The KAUST Insights for National Priorities series highlights some of the impactful collaborations between KAUST and its national partners to help realize the priorities of the Kingdom.
Saudi Arabia’s Ministry of Environment, Water and Agriculture needed help. Now a collaboration with KAUST could help arrest the progress of a deadly pest.
Islam Ashry recently undertook a field trial in north-western Saudi Arabia that is likely to have implications for the Kingdom’s date industry. Ashry, a research scientist at KAUST, spent a week collecting data from an optical fiber wrapped around many date palms at TADCO farm in Tabuk. The aim was to detect what one Saudi official called a hidden and deadly enemy.
The red palm weevil (Rhynchophorus ferrugineus) arrived in Saudi Arabia from tropical Asia in the 1980s, most likely on a cargo ship. This tiny beetle has had a long reach, spreading to Europe, North Africa, the Caribbean and Central America, infesting palm trees and leading to millions of dollars in economic losses.
“Anyone working in date palm agriculture is preoccupied with the red palm weevil,” says Abdelmonim Ashawaf, head of plant protection at Saudi Arabia’s National Center for Palms and Dates. “Before this bug arrived in Saudi Arabia, insect infestations were few and manageable. Now, palm trees face certain death unless the infestation is discovered early in the insect’s life cycle.”
“Anyone working in date palm agriculture is preoccupied with the red palm weevil.”
Ashawaf explains that a single bug lays an average of 200 eggs that hatch inside the palm’s trunk within three days. The hatched larvae munch on the tree’s insides, and if not caught in their very early stages, the bugs kill the tree and spread to its neighbors.
A difficult and dangerous adversary, as Ashawaf describes it, the red palm weevil has become resistant to pesticides, so Saudi Arabia’s Ministry of Environment, Water and Agriculture (MEWA) called on the Kingdom’s researchers to lend a helping hand.
KAUST faculty Boon Ooi led a team to use sensing technology that was deployed by Saudi ARAMCO to monitor deep oil and gas drill pipes for fluid movement and leaks. They thought they might be able to adapt it to detect the weevil.
They began tests at a MEWA farm in the eastern province of Al-Ahsa, where Ashawaf works. The MEWA farm had a controlled laboratory infrastructure for Ooi’s team to record and learn how to detect the munching sounds of 12-day-old larvae.
They applied their device, called a distributed antenna system (DAS), to detect the larvae. The device sends laser pulses into an optical fiber wrapped around a palm trunk. The sounds made by munching larvae disturb the light’s frequency, referring this information back to the sensor that records the change.
If only it were that easy.
Palm trees grow in the outdoors in open farms, surrounded by all sorts of sounds from animals, humans and the environment. To succeed, KAUST’s device needs to be able to filter out all this noise and hone in on specific sounds made by the larvae.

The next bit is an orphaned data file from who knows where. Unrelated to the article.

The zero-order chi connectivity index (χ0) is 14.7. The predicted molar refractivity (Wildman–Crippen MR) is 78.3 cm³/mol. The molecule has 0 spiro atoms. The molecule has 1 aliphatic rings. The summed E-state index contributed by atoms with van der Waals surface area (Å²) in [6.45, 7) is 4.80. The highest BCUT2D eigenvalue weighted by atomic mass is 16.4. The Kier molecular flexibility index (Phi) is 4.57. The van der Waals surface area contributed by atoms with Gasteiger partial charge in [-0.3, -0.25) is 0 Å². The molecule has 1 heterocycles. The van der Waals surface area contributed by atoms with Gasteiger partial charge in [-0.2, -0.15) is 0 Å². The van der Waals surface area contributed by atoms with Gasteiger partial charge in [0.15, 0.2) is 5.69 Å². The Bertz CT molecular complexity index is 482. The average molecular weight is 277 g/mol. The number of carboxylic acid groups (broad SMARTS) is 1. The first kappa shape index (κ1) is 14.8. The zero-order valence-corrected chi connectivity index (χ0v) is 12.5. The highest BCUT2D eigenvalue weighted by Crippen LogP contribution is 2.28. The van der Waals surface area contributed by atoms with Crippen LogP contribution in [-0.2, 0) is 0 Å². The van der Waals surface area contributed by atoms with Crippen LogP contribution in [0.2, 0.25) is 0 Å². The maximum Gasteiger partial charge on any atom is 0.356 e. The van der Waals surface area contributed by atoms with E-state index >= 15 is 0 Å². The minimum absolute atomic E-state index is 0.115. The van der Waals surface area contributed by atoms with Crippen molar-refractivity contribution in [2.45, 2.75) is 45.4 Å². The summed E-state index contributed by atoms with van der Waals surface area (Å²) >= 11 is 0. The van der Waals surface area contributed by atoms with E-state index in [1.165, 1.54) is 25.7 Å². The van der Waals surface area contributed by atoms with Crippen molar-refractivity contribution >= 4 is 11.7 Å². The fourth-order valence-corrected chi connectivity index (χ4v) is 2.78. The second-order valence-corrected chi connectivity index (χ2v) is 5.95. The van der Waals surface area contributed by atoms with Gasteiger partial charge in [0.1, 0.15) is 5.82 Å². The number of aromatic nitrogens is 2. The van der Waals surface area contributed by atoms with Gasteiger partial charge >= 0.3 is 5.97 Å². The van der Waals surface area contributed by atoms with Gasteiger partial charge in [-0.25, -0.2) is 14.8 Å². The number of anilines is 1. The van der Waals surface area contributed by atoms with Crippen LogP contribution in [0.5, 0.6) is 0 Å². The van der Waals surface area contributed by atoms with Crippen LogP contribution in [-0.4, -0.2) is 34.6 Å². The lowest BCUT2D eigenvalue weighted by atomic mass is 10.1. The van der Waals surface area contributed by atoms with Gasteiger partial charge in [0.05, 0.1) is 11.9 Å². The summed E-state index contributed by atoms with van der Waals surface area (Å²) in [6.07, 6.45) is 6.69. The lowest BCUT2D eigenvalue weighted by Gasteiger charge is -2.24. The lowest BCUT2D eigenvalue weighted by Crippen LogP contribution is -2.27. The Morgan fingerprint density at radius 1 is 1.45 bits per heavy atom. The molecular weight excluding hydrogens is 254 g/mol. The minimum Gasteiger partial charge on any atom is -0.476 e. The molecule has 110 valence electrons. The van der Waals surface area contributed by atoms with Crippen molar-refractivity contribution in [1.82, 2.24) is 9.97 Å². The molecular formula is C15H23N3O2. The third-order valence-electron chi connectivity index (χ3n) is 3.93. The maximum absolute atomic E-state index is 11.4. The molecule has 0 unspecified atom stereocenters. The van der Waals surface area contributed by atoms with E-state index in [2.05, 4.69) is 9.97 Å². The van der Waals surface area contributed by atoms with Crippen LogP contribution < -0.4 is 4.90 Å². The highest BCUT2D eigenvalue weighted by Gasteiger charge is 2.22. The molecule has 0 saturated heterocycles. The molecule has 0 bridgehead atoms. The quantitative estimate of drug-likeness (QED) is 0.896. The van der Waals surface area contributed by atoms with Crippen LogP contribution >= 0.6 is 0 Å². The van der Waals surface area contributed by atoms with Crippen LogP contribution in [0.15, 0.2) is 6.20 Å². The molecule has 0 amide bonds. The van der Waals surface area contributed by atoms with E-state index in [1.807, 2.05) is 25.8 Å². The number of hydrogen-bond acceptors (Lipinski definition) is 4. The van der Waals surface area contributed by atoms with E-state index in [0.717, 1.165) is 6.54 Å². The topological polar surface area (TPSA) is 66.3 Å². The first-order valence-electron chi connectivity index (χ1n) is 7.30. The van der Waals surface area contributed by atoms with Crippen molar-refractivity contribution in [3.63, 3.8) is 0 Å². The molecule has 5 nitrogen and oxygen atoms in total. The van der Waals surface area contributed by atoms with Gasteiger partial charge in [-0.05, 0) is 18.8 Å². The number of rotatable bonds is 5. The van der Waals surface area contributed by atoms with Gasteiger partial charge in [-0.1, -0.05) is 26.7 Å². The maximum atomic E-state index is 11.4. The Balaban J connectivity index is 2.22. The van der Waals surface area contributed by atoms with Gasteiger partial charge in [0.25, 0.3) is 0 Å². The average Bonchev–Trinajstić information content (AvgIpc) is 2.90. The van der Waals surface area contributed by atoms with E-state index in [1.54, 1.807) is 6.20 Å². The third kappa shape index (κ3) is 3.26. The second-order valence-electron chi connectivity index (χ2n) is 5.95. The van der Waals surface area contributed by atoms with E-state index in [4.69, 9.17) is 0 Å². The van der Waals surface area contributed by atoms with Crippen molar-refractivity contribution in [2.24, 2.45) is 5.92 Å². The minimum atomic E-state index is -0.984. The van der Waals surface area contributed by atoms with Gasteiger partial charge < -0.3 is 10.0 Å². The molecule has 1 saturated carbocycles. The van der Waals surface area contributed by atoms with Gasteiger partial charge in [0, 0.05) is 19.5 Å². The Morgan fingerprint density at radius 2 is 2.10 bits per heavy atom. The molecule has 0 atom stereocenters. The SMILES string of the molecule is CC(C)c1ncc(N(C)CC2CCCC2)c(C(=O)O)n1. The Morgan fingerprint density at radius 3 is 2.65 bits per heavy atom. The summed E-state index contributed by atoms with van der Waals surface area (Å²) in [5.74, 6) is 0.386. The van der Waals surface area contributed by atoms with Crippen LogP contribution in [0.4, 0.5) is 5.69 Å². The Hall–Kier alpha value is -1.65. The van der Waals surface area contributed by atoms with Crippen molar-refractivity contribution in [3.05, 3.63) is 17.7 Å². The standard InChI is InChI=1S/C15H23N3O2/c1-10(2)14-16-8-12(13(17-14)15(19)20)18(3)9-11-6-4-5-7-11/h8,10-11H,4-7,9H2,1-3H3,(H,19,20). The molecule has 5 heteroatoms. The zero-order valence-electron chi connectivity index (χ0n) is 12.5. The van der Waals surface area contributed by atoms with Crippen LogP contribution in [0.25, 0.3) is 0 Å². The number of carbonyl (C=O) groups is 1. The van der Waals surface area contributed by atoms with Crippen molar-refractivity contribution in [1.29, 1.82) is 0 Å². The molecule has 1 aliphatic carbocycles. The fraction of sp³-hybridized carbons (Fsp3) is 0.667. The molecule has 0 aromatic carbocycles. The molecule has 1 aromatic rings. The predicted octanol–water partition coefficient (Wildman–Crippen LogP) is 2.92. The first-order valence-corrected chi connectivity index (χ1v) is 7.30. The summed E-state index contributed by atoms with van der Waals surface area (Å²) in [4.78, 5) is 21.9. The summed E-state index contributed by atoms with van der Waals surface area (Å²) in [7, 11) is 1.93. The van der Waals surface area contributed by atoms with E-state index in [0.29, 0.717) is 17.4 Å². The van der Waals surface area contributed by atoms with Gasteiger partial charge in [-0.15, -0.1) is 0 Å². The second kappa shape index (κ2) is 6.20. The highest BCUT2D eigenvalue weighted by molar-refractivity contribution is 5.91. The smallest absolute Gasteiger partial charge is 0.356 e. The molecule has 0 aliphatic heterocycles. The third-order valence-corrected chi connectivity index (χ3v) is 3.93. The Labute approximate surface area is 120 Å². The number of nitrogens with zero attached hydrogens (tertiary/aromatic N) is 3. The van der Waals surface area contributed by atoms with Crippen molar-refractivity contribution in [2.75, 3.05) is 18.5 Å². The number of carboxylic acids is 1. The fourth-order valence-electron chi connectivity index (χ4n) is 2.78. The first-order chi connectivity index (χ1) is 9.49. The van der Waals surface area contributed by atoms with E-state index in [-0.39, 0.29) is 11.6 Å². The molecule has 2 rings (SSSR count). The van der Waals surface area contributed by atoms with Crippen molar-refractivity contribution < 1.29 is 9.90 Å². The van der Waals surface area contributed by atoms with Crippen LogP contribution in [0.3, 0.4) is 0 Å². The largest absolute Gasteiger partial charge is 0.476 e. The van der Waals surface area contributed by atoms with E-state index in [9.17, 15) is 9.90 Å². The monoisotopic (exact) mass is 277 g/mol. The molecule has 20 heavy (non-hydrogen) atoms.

“The sensor worked well in the lab, but it was more challenging in the open-air farm,” says Ashawaf. “As soon as the winds picked up to 9-14 miles an hour, it struggled.”
So the KAUST team brought in artificial intelligence.
They developed a machine learning algorithm that can be taught to distinguish the munching noises from other sounds.
Having fine-tuned their device, they have installed optical fibers at the TADCO farm in Tabuk, funded by NEOM, a smart city under construction on the Red Sea coast. Data gathered by their sensor is helping teach the algorithm to better filter out noise. Soon, they will install their system in two more locations in Saudi Arabia.
“This project opens up new applications for us as researchers working in science and engineering,” says Boon. “The technology is very scalable and can save lots on costs in the long run. It is also much more sensitive than the detection approaches currently used on farms.”
“The technology is very scalable and can save lots on costs in the long run.”
Those approaches are either impractical, involving sticking listening probes into individual trees; very expensive, using computerized tomography scans; or not sensitive enough, when using sniffer dogs. The KAUST sensor, however, can be in a roaming vehicle to pick up signals from the optical fibers surrounding thousands of trees.
Ashawaf doesn’t want to get too excited just yet. “The device as a concept is excellent,” he explains. “We’re currently testing its effectiveness and in future phases, we will focus on its real-life application.”
There is lots of potential. The technology is already used in the oil and gas industry and KAUST has launched a spin-off company, called AK-Sens, to commercialize it. It could also be used for other applications: earthquake detection, infrastructure and wind turbine monitoring, and even homeland security.